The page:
Politics: March 2009 Archives

The Wall Street Journal reports that the economic downturn is hurting corporate sources of revenue for sports teams and venues, including luxury boxes, club seats, naming rights, and other forms of sponsorship:

In a case of monumentally bad timing, this year three of the biggest names in pro sports -- the Yankees, New York Mets and Dallas Cowboys -- are opening three of the most expensive stadiums ever built, filled with premium-priced seats and luxury amenities. At a combined cost of more than $3.5 billion, the stadiums were conceived and financed in a vastly different environment, a time when corporations and municipalities were flush with cash. Now they're opening just as corporate America is going through a massive belt-tightening -- and trying to avoid the appearance of extravagance at all costs.

"Let's face it, if you're taking TARP funds, it's really hard to justify getting a [luxury] box," says Neal Sroka, a luxury real estate agent hired by the Yankees to help sell the team's premium seats, referring to the funds distributed to banks under the Troubled Asset Relief Program.

With just weeks before their new $1.1 billion stadium opens, the Cowboys still have 2,000 premium seats and about 50 of their 300 luxury suites left to sell. The Yankees have hired Mr. Sroka to drum up buyers for the hundreds of premium seats still in their inventory. The Mets, who once had deals for all 49 of their luxury suites, say they've had to go back to the market after one customer, whom they declined to name, backed out.

(Via Field of Schemes.)

We've already seen an aspect of this here in Tulsa: Before SemGroup went bankrupt, the company was expected to be a $7.5 million donor to the new downtown Tulsa Drillers ballpark. It's worse for the Mets: They sold their naming rights to a company that's getting billions in federal aid.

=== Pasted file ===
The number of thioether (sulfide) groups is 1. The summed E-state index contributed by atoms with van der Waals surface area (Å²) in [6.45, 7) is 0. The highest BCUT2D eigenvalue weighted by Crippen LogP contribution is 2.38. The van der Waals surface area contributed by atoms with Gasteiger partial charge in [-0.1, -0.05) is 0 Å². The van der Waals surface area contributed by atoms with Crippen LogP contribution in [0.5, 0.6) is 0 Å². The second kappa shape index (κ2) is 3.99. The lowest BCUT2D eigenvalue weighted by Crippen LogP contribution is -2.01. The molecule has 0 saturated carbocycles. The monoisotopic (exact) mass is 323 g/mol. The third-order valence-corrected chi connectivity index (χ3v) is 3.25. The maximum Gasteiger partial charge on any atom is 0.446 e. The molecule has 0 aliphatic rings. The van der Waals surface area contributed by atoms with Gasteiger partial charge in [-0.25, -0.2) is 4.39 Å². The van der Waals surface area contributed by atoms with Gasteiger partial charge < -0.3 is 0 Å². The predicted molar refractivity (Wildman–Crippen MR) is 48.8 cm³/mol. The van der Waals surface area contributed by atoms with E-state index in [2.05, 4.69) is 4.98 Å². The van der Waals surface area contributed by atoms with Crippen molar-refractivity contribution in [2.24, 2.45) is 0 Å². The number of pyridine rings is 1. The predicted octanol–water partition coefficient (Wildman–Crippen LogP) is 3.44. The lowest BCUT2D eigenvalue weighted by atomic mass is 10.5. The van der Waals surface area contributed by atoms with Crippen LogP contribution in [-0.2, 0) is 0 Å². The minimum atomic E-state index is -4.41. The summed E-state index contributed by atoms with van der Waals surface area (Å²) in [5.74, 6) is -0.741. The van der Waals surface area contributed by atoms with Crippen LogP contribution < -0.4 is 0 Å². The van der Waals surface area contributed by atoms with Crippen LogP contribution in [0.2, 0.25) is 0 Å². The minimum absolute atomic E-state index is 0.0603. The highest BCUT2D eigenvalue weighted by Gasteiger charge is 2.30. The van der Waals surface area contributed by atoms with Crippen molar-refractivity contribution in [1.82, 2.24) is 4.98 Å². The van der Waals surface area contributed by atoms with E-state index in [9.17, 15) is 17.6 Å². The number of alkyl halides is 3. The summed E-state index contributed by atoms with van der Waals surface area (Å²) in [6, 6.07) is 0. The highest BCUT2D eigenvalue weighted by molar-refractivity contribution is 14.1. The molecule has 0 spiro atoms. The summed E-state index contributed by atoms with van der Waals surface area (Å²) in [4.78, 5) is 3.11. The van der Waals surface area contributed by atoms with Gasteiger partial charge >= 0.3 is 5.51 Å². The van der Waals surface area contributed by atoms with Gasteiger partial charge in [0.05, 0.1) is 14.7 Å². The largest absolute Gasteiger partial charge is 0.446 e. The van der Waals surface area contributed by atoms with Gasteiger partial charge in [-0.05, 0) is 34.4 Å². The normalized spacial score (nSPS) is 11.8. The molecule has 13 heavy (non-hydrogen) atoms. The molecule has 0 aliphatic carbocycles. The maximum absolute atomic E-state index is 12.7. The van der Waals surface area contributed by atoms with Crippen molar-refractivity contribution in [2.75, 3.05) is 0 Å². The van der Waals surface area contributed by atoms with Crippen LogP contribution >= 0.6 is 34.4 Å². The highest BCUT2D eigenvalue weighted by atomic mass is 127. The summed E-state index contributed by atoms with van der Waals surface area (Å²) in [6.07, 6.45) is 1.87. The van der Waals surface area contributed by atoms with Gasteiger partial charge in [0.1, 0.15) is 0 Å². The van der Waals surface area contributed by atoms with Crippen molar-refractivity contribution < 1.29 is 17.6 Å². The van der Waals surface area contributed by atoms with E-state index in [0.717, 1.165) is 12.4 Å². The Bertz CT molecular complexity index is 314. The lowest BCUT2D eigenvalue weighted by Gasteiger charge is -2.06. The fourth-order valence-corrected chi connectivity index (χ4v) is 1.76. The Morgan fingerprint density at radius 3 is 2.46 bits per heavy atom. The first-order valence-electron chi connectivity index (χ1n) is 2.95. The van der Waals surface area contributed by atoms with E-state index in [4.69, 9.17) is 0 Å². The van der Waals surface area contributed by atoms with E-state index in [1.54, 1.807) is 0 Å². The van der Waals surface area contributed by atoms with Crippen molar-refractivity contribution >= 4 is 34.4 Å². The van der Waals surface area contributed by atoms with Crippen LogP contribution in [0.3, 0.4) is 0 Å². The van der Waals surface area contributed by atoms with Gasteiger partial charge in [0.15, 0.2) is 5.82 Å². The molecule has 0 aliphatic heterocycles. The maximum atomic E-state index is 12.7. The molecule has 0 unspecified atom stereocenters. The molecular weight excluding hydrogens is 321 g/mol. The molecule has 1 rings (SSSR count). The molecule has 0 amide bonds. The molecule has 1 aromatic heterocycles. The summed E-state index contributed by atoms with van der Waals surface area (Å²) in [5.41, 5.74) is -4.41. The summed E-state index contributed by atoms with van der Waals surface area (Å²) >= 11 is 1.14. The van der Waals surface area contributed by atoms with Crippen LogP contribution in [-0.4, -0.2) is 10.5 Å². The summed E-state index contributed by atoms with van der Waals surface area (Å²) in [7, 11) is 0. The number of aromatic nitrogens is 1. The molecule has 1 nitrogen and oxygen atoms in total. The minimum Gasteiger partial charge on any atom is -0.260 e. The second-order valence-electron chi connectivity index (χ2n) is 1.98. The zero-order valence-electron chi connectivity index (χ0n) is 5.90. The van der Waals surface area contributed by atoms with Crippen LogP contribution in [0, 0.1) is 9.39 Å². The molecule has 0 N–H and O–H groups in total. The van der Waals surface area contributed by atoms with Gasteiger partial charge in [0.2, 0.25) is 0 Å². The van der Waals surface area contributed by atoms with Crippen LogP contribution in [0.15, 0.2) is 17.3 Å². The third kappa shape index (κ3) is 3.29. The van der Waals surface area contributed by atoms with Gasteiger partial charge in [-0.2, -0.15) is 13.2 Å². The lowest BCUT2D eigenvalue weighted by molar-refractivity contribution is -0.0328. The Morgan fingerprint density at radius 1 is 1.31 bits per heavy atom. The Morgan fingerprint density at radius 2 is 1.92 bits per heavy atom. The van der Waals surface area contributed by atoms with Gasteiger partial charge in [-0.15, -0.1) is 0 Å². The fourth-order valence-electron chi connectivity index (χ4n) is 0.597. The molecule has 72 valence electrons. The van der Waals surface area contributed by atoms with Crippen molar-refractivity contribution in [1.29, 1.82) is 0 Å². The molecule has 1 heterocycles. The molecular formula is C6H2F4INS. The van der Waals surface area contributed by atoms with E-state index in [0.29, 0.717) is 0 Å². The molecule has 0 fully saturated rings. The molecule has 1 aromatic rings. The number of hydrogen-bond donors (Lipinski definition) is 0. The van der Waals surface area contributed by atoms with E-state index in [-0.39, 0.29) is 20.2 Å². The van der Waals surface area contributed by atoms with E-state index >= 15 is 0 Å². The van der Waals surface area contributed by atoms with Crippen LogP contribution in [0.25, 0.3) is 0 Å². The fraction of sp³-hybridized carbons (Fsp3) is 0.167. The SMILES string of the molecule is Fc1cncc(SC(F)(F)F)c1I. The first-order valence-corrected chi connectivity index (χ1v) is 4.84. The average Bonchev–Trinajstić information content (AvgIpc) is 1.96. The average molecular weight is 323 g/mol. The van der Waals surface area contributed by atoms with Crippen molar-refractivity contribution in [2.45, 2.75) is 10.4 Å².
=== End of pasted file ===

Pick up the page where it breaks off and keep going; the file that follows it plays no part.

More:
Citigroup, which has received billions of dollars of federal aid, has been forced to defend its $400 million marketing deal with the Mets that includes the right to name the park Citi Field. The Mets have endured weeks of jokes about renaming their field "Taxpayer Stadium" or "Bailout Park," but the deal with Citigroup looks safe for now. A Citigroup spokesman says no taxpayer money will be used for the marketing deal.

You'd think a bank spokesman would be aware of the fungibility of money.

I was trying to find out who came up with the threefold classification of American political cultures as moralistic, individualistic, and traditionalistic. (For moralistic, think English Puritans and Norwegian Lutherans -- think Minnesota and the upper Midwest. For individualistic, think Scotch-Irish, frontiersmen, and the Southwest. For traditionalistic, think big cities in the Northeast with their machine politics and small towns in the South with their good ol' boy networks.)

It seems to have originated with Daniel Judah Elazar, in his 1966 book, American Federalism: A View from the States. Elazar, who passed away in 1999, wrote a number of books on the cultural, religious, and ethnic influences on American political institutions, as well as explorations of federalism in its various manifestations worldwide. It's an interesting mix of topics. Here are a few links, as much for my benefit as yours.

This is collection of Daniel J. Elazar's writings on Federalism, on the website of the Jerusalem Center for Public Affairs. One of the articles describes Minnesota as the epitome of the moralistic political culture.

From Google Books:

And there's this: The first two chapters of his memoir of his father, who was born in Jerusalem during Ottoman rule and lived through the British mandate and the establishment of the State of Israel in 1948. The excerpt includes a description of Elazar's Sephardic heritage and life in turn-of-the-20th century Jerusalem -- fascinating stuff.

About this Archive

This page is a archive of entries in the Politics category from March 2009.

Politics: February 2009 is the previous archive.

Politics: April 2009 is the next archive.

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